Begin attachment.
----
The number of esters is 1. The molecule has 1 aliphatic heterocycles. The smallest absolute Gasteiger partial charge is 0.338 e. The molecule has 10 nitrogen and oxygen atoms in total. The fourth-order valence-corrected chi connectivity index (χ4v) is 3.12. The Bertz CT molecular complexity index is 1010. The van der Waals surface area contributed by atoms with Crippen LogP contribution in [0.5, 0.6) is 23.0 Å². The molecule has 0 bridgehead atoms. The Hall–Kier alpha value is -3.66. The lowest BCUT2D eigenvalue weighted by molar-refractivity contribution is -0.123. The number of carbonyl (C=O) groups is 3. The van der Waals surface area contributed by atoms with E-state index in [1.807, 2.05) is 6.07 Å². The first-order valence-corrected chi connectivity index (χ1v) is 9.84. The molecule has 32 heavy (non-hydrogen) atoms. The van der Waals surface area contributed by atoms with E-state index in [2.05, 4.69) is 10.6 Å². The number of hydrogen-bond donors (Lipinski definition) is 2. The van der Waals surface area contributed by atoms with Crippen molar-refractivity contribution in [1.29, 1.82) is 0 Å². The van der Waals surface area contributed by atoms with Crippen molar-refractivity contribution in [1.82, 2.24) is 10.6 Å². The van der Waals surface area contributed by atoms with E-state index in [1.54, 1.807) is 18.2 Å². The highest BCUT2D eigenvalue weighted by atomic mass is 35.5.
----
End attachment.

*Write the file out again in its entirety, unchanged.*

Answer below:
The number of esters is 1. The molecule has 1 aliphatic heterocycles. The smallest absolute Gasteiger partial charge is 0.338 e. The molecule has 10 nitrogen and oxygen atoms in total. The fourth-order valence-corrected chi connectivity index (χ4v) is 3.12. The Bertz CT molecular complexity index is 1010. The van der Waals surface area contributed by atoms with Crippen LogP contribution in [0.5, 0.6) is 23.0 Å². The molecule has 0 bridgehead atoms. The Hall–Kier alpha value is -3.66. The lowest BCUT2D eigenvalue weighted by molar-refractivity contribution is -0.123. The number of carbonyl (C=O) groups is 3. The van der Waals surface area contributed by atoms with E-state index in [1.807, 2.05) is 6.07 Å². The first-order valence-corrected chi connectivity index (χ1v) is 9.84. The molecule has 32 heavy (non-hydrogen) atoms. The van der Waals surface area contributed by atoms with E-state index in [2.05, 4.69) is 10.6 Å². The number of hydrogen-bond donors (Lipinski definition) is 2. The van der Waals surface area contributed by atoms with Crippen molar-refractivity contribution in [1.29, 1.82) is 0 Å². The van der Waals surface area contributed by atoms with Crippen molar-refractivity contribution in [1.82, 2.24) is 10.6 Å². The van der Waals surface area contributed by atoms with E-state index in [1.54, 1.807) is 18.2 Å². The highest BCUT2D eigenvalue weighted by atomic mass is 35.5.